You can already believe Curran and Woakes would be requesting for no rest during the Test series against India because they are going to have a role to play.
All the credit to Bharat Arun, the bowling coach, for his role thus far in the last seven years. But surely something must be done about this issue.
Now, there might be some quibble about the fact that the batting proved to be the issue rather than the bowlers. But the fact is the batting has a whole different issue because it has been brittle over a period of time. They have just not performed outside Australia and India to some extent.
A lot has to do with the role that they want Cheteshwar Pujara and Ajinkya Rahane to perform. Both the senior pros just do not know what is expected of them. Pujara is static at one end, Rahane starts off and then just fails to get going. Skipper Virat Kohli just has not got going for the last two years. That is the end of the batting. So, what more can you do with them! Rohit Sharma and Shubman Gill put up a semblance of fight, but they are too fresh in their roles to be ascribed blame.
Rishabh Pant has decided he will be reckless at all times and once in a while when it pays off he will bask in the glory for a long time.
That’s the reason Ashwin and Ravindra Jadeja have to be more consistent with the bat, because of this very brittle middle-order. India is in a fix because they cannot play an extra batter because that weakens the bowling and an extra bowler messes the batting.
Hardik Pandya, the one man who could have fixed this conundrum is busy quarantining in a hotel in Mumbai preparing instead to make merry on slow, low Sri Lankan pitches.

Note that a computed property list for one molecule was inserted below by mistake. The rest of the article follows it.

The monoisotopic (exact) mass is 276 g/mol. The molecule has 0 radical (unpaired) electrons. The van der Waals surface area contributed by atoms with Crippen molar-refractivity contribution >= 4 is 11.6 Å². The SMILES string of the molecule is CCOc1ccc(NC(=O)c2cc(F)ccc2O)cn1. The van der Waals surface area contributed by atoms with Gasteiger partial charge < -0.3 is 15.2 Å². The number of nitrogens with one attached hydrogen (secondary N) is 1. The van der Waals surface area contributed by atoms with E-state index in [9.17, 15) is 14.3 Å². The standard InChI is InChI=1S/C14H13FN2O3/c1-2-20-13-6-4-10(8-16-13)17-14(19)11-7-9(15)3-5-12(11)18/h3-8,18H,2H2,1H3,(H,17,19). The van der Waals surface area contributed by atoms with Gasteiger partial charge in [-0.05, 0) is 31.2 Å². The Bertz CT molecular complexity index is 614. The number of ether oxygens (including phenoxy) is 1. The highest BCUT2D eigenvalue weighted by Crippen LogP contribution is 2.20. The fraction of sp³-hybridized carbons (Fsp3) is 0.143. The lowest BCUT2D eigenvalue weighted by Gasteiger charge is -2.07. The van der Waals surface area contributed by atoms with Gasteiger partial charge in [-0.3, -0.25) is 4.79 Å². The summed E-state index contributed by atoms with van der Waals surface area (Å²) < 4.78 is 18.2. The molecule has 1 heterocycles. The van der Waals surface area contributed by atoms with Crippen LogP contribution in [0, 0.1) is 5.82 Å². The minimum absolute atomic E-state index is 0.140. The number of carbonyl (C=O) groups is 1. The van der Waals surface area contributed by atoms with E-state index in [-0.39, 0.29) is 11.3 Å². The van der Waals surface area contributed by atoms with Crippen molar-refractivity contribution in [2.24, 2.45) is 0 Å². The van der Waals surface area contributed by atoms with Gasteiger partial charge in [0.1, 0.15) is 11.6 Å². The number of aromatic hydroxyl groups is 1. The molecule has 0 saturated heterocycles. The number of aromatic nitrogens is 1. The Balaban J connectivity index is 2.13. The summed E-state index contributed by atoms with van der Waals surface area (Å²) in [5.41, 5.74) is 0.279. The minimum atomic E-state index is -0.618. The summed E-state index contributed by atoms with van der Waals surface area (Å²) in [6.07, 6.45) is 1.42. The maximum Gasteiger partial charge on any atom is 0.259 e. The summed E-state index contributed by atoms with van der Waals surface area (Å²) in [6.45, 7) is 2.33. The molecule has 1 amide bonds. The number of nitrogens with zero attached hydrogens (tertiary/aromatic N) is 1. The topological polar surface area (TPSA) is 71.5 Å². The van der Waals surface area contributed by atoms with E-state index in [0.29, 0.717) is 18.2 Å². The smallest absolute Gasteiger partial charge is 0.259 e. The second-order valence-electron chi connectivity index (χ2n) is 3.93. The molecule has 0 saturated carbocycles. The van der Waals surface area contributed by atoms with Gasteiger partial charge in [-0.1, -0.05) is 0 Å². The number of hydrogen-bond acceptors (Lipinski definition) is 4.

There are lots of issues to fix with the bat, and hence you demand more from the bowlers, because that appears to be an easier way to get around to being a Test champion.
Ishant Sharma was tired even as he ran in with a lot of purpose and for once Mohammed Shami appeared to be enjoying himself. With Jasprit Bumrah struggling to get his radar right, it was going to be a struggle.
Kohli was basically down to one-and-a-half bowlers. But what explains his defensive approach on the fifth day when New Zealand were in a pickle at 135-5? He started post-lunch with a spread out with Jadeja bowling. There was so much respect accorded even to Southee and Boult! Tactics like these just do not help India’s cause.
It is therefore hardly a surprise that they are now licking their wounds in Southampton, whereas the Black Caps are being feted around the world.
The loss in Southampton is just another in a long list in Test cricket in England since 2011 when the rot set in ten years ago.
India has now lost 12 of their last 15 Tests in England, winning just two! That is not a record to be proud of. India has now also lost three of their four Tests in New Zealand. Only in South Africa, India seems to win a Test sparingly.
So, next time you hear hyperbole about India’s Test side, remember to dole out these stats because if you are a world-beating side in Test matches, you must perform everywhere.
India’s Test cricket needs a reboot and it starts from being able to find an effective seam bowling all-rounder, a quality long-format leg-spinner and of course a quick bowler who can knock over the tail. Batting also needs some fresh ideas, but those can be generated if you have newer minds thinking with them in the dressing room.
Every role has a lifespan and seven years with the current set of think-tank is long enough to now move onto the next lot. That’s when you can fix issues, rather than sweep them under the carpet!